There was no evidence at the trial whether the gates were kept closedat all times of the day and night before 1946. The learned Commissioner,after recounting tlio hardships caused to the respondent and her familyby their having to alight from their car, raise the latch, open the gates,and again close them, came to the conclusion that, though these gateshad existed since 1929, tho right of way created in 1941 gave a free andfull passage over Lot C at all times of the day and night to the occupantsof Lot A, and the appellants themselves became the owners of Lot C in1951 subject to the same right in the owners of Lot A. He accordinglyentered a decree in favour of tho respondent, declaring her entitled totho free and unobstructed use of the right of way over Lot C and alsoordered the appellants to remove the gates at the entrance to Lot C asjn-ayecl for by the respondent.
Under the Roman-Dutch Law, an obstruction of a private right ofway is not actionable unless it is substantial. There is no differencebetween the Roman-Dutch Law and the English Law on this question :vide ex parte Letonl: in re JIarcus, N.O. <0 others 1, which follows thoruling in Petley v. Parsons 2 cited by learned counsel for the appellants.The following statement of the law in Halsbury’s Laws of England(Hailslmm’s ed.) is quoted and followed in Letord’s case 1 :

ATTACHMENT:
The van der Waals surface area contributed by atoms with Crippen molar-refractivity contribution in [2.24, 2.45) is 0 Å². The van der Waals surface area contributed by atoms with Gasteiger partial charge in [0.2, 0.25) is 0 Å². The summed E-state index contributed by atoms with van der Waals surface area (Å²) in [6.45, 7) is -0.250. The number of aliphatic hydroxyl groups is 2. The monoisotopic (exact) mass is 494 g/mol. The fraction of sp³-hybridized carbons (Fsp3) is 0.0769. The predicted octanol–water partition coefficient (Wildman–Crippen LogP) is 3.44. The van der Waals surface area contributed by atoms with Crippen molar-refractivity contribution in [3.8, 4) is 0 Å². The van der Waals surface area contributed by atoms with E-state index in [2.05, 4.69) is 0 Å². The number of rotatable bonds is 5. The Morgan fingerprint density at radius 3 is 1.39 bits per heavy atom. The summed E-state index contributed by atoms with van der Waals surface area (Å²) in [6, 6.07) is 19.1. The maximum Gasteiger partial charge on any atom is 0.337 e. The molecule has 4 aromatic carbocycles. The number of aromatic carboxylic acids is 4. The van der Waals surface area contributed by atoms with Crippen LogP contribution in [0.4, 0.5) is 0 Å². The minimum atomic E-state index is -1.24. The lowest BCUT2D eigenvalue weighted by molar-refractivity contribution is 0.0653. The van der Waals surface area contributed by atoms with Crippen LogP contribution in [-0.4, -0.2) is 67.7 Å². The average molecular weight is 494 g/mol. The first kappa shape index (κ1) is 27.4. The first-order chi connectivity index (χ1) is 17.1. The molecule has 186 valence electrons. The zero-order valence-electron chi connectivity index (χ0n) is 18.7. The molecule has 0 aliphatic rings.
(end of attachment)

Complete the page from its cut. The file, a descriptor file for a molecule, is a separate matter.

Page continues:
Xo action will lie unless there is a substantial interference with thoeasement granted … The question whether any particular
interruption amounts to an unlawful interference depends upon thonature of tho right of way and of (ho.locus in quo, and upon the generalcircumstances of tho case.”
The fact cannot be overlooked that, in the case of a private right ofway, the ownership of the way is in the owner of the soil, though suchownership does not entitle him to obstruct the way to any substantialdegree. At the same time, the owner of the riglit is entitled only toreasonable user. The learned Commissioner has upheld the literalterms of the grant and has not- considered this legal aspect of the matter.Tho order to remove the gates cannot be justified since they have been,in existence even before the servitude. There is no doubt that the'keeping of the gates closed, held together by a latch at all times of^theday, is a substantial interference with the enjoyment of the respondent’s
1 {J0o3) 4. S. .4. L. K. 350.- (tOl-J) 2 Ch. 653.
.312 •^DESj^^^^L.J'.—X>e iSa Harp a v. Wickremaralne
rigtt;.i;^L'Sro ma^jqu|ls|pmsWise in the case of an obstruction to a privateright of*vay—firstly, whether the interference is substantial and notmerely appreciable, and, secondly, reasonable user of the way by the ownerof the right. There arc hi this case, established by evidence, circumstanceswhich make it necessary to secure to the appellants some degree of privacyand protection which they need against trespassers on their residentialproperty consistent with the legal right of the respondent to reasonableuser. In Peliey v. Parsons 1, where the grant was in substantially thesame terms, Piekford L.J. said : " The claim to erect and maintain agate which is to be open during business hours is not in my opinion aderogation from the grant of the right of way.” Taking all the facts
and circumstances into account, I direct a variation of the decree that thegates at the entrance to hot C be kept open at all times except at night-time between the hours of 9 p.m. and 6 a.m. when they may remainclosed but never locked. The appellants must pay the respondent halfthe costs of this appeal.
Decree varied.
1 U01J) 2 Ch. Goo.